Who Says Diets Don’t Work: Effect of intermittent versus continuous energy restriction on weight loss, maintenance and cardiometabolic risk: A randomized 1-year trial 

This research report would probably be interesting to dissect, if you have an extra $36 dollars laying around. Note that calories count, after all. Quotes:

Highlights

•Intermittent and continuous energy restriction resulted in similar weight loss after one year in men and women with obesity.

•Both diets improved cardiovascular risk factors.

•Feeling of hunger may limit long-term adherence to intermittent energy restriction.

Abstract

Background & aims

Long-term adherence to conventional weight-loss diets is limited while intermittent fasting has risen in popularity. We compared the effects of intermittent versus continuous energy restriction on weight loss, maintenance and cardiometabolic risk factors in adults with abdominal obesity and ≥1 additional component of metabolic syndrome.

Methods & results

In total 112 participants (men [50%] and women [50%]) aged 21–70 years with BMI 30–45 kg/m2 (mean 35.2 [SD 3.7]) were randomized to intermittent or continuous energy restriction. A 6-month weight-loss phase including 10 visits with dieticians was followed by a 6-month maintenance phase without additional face-to-face counselling. The intermittent energy restriction group was advised to consume 400/600 kcal (female/male) on two non-consecutive days [per week, presumably]. Based on dietary records both groups reduced energy intake by ∼26–28%. Weight loss was similar among participants in the intermittent and continuous energy restriction groups (8.0 kg [SD 6.5] versus 9.0 kg [SD 7.1]; p = 0.6). There were favorable improvements in waist circumference, blood pressure, triglycerides and HDL-cholesterol with no difference between groups. Weight regain was minimal and similar between the intermittent and continuous energy restriction groups (1.1 kg [SD 3.8] versus 0.4 kg [SD 4.0]; p = 0.6). Intermittent restriction participants reported higher hunger scores than continuous restriction participants on a subjective numeric rating scale (4.7 [SD 2.2] vs 3.6 [SD 2.2]; p = 0.002).

Source: Effect of intermittent versus continuous energy restriction on weight loss, maintenance and cardiometabolic risk: A randomized 1-year trial – Nutrition, Metabolism and Cardiovascular Diseases

Olive oil and prevention of chronic diseases: Summary of an International conference – Nutrition, Metabolism and Cardiovascular Diseases

Olive oil figures prominently in my recipes and diets. A recent conference summarizes why.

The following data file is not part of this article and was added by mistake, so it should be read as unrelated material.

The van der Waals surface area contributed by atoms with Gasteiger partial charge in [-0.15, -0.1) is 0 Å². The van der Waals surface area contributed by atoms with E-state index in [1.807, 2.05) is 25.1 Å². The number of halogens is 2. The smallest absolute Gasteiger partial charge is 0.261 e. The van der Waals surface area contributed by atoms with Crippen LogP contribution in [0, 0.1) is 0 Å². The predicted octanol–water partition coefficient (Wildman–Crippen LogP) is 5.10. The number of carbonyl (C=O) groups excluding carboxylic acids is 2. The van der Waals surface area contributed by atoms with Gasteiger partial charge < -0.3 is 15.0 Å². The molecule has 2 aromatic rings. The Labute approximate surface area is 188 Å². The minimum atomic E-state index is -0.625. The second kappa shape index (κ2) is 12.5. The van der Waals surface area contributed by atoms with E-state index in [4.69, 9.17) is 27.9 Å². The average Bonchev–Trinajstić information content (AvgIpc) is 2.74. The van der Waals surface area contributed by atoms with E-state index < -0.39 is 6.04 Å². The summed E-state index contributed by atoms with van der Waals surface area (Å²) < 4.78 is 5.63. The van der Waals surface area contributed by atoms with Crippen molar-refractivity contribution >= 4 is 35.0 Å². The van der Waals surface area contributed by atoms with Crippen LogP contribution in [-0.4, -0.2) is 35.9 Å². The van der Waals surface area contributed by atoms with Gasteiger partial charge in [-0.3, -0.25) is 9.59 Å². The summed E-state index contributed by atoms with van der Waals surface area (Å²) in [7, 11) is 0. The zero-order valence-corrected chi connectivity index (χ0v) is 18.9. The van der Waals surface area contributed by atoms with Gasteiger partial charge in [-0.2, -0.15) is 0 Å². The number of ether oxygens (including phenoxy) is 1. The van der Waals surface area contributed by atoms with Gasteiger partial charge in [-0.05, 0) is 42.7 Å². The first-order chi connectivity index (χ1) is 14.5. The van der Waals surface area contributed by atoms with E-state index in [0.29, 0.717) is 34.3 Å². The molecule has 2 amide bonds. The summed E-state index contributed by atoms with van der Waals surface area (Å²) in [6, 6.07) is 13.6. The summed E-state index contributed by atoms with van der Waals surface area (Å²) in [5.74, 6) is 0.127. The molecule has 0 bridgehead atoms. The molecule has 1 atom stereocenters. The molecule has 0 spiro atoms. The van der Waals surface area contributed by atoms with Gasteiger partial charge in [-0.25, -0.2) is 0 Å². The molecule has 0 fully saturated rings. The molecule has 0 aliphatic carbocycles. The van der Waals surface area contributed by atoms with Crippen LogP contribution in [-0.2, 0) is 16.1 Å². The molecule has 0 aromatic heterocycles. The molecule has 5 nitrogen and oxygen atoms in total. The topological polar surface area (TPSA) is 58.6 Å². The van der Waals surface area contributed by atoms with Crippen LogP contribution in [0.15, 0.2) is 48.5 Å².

Highlights

•Olive oil is the main source of visible fat in the Mediterranean area.

•Research is showing interesting salubrious activities of olive oil.

•Olive oil and its minor components are being actively investigated in several areas.

•Consumption of olive oil has relevant healthy activities.

Abstract

Olive oil is the foremost source of fat in the Mediterranean area and, among other features, sets the Mediterranean diet apart from other dietary regimens. In January 2018, the International Olive Council convened several worldwide experts at the Robert Mondavi Institute (Davis, CA), to discuss and summarize the available data on the effects of olive oil consumption on human health. In this paper, we critically provide a synthesis of the main reported findings, which underscore how and why consuming this oil as part of a balanced diet and healthful lifestyle improves prognosis and extends life- and health-spans.

Source: Olive oil and prevention of chronic diseases: Summary of an International conference – Nutrition, Metabolism and Cardiovascular Diseases

Weight Training May Help to Ease or Prevent Depression 

exercise for weight loss and management, dumbbells

At least he’s trying…

Yet another good article from Gretchen Reynolds at NYT:

“Lifting weights might also lift moods, according to an important new review of dozens of studies about strength training and depression. It finds that resistance exercise often substantially reduces people’s gloom, no matter how melancholy they feel at first, or how often — or seldom — they actually get to the gym and lift.

There already is considerable evidence that exercise, in general, can help to both stave off and treat depression. A large-scale 2016 review that involved more than a million people, for instance, concluded that being physically fit substantially reduces the risk that someone will develop clinical depression. Other studies and reviews have found that exercise also can reduce symptoms of depression in people who have been given diagnoses of the condition.

But most of these past studies and reviews have focused on aerobic exercise, such as walking or jogging. Far less has been known about the possible benefits, if any, of strength training for mental health. One 2017 analysis of past research had found that strength training can help people feel less anxious and nervous.”

Southern European Kids No Longer Eating  Mediterranean Diet, And It Shows